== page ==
The professional union between Carroll and the low-key Schneider has been particularly noteworthy given that it was very nearly the NFL's equivalent of an arranged marriage. In January of 2010, Schneider, then the Green Bay Packers' director of football operations, was with the team in Arizona before its wild, 51-45 overtime playoff defeat to the Cardinals. Schneider was preparing to interview for Seattle's vacant GM job and figured that if he were to get it, his first major decision would be to find a coach to replace Jim Mora, who'd been fired after a single season on the job.
As Schneider prepared his list of prospective coaches, he received word that the Seahawks had pulled off a stunning coup, luring Carroll from USC with a reported five-year, $33-million contract – five months, it turned out, before the school would be hit with NCAA sanctions for various violations under Carroll's watch. At that point Carroll became part of the interview process for Schneider and the other GM candidates. Ultimately, Seahawks CEO Tod Leiweke played matchmaker, concluding that Carroll and Schneider had hit it off during their interview and would work well together.
Carroll had a definite vision for how he wanted to approach his third NFL coaching opportunity, as his prior stints in the league had helped shape his philosophy. Fired after a single 6-10 season with the 1994 Jets because 80-year-old owner Leon Hess felt he could gear up for an immediate championship run with Rich Kotite (file that one under 'Most Laughable Decisions of the Modern Era'), Carroll got a second shot with the Patriots in 1997. Following Bill Parcells, who had just taken the franchise to its second Super Bowl, Carroll led the Pats to the playoffs in his first two seasons. However, after New England lost six of its last eight games to finish 8-8 in 1999, owner Robert Kraft grew impatient, firing Carroll and replacing him with Bill Belichick.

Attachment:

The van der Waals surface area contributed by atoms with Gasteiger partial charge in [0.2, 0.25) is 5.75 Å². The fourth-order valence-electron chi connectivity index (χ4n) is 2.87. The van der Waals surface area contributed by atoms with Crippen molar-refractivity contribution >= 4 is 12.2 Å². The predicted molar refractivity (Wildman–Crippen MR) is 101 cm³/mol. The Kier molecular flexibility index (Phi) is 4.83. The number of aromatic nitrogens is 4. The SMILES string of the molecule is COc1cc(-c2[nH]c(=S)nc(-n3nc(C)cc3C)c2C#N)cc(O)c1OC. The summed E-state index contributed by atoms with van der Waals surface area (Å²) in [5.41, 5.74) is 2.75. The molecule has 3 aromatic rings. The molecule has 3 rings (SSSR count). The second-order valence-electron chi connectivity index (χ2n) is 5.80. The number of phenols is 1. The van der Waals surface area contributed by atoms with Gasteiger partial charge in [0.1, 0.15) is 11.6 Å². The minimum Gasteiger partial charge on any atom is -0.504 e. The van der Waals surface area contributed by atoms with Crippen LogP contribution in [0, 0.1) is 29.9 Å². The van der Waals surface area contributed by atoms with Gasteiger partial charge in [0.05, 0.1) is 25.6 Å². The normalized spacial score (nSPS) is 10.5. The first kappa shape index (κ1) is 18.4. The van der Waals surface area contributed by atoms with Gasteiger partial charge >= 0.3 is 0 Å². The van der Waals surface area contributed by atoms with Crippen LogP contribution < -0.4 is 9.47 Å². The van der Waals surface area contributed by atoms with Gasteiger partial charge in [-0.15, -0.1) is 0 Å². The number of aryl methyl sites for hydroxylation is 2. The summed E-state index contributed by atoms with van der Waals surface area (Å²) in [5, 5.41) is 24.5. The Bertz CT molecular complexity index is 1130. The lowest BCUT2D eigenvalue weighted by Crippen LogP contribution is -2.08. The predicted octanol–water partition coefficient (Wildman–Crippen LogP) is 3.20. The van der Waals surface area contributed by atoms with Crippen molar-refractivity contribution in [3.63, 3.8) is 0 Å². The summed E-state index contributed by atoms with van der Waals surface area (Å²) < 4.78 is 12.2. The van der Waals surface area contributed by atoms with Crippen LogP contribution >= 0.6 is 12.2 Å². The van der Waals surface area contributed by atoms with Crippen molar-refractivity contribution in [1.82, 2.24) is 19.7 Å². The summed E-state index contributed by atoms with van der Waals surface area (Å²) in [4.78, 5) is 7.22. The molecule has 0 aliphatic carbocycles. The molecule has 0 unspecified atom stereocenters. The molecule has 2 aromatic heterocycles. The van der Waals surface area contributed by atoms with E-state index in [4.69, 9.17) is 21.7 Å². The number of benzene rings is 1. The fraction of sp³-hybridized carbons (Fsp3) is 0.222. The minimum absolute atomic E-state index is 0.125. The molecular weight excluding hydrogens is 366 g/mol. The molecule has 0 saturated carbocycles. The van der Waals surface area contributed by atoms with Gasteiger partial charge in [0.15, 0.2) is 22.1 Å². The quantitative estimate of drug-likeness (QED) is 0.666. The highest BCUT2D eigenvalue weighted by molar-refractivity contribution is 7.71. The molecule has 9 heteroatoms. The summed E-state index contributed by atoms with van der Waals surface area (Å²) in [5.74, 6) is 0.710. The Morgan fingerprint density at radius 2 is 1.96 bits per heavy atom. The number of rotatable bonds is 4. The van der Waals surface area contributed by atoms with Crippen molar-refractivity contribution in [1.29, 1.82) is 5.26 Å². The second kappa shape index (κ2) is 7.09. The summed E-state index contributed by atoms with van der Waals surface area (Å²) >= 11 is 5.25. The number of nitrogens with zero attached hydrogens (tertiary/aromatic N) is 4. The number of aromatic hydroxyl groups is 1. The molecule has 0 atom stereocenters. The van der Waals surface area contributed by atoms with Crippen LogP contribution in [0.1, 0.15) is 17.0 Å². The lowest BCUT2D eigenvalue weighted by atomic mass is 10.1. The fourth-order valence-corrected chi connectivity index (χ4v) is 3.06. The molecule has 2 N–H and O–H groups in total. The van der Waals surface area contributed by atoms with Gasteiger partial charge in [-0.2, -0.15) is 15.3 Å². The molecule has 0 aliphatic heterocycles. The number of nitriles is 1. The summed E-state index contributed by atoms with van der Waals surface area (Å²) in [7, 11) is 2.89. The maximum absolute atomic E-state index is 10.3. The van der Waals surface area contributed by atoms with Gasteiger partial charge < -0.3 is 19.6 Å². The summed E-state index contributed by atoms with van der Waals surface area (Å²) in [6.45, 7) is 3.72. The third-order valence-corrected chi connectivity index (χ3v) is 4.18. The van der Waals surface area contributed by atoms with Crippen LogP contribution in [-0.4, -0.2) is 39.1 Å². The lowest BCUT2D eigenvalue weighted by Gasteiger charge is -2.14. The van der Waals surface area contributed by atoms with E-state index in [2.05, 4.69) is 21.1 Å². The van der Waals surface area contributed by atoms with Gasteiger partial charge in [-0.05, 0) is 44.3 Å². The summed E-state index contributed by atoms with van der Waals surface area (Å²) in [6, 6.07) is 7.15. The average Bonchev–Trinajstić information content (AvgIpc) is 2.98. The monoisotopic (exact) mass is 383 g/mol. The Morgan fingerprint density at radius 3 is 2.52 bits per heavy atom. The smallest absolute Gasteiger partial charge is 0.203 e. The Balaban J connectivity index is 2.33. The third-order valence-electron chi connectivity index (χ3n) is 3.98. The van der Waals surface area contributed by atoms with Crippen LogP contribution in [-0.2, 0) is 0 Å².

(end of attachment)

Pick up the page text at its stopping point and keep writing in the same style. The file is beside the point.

After a year off Carroll would return to the college ranks, launching an alarmingly successful stretch at USC. First, however, he reevaluated everything about his coaching approach, a process that would prove valuable nearly a decade later when he arrived in Seattle.
"I'm very different than I was," Carroll told SportspressNW.com's Doug Farrar (now of Y! Sports) shortly after that playoff victory over the Saints two years ago. "I know more what's important to me, and what's important to teach. I know how to represent what's important to me as the head coach. That's truly been the change. It took a lot of years in coaching before I kicked myself in the butt and got my act together and figured it out. I thought I knew, but I didn't really know until the year I was out between New England and going to USC. That was the time when things changed."
It quickly became clear to Schneider that Carroll, 61, dances to a different beat than almost any of his NFL peers, something evidenced by the deejay who blasts hip-hop and rock music at training-camp practices.
"I joke with him all the time that I look at him like my older brother, but he's actually more hip than I am," Schneider says. "He knows all the rappers. They invite him to their concerts when they come to town."
Schneider, 41, chooses to keep things a bit more mellow during the draft, turning down the volume on the large TVs in the war room and replacing the cocksure assessments of Mel Kiper Jr. and Mike Mayock with the soulful strains of Bob Marley, Steel Pulse, Yellowman and the like.
Everything was irie last April: The Seahawks' draft haul netted a productive pass rusher (first-round pick Bruce Irvin); an active middle linebacker who is a defensive rookie of the year candidate (second-rounder Bobby Wagner); a quarterback of the present and future (Wilson); a solid, powerful backup to Lynch (fourth-rounder Robert Turbin); and a North Carolina defensive end who now starts at guard (seventh-rounder J.R. Sweezy).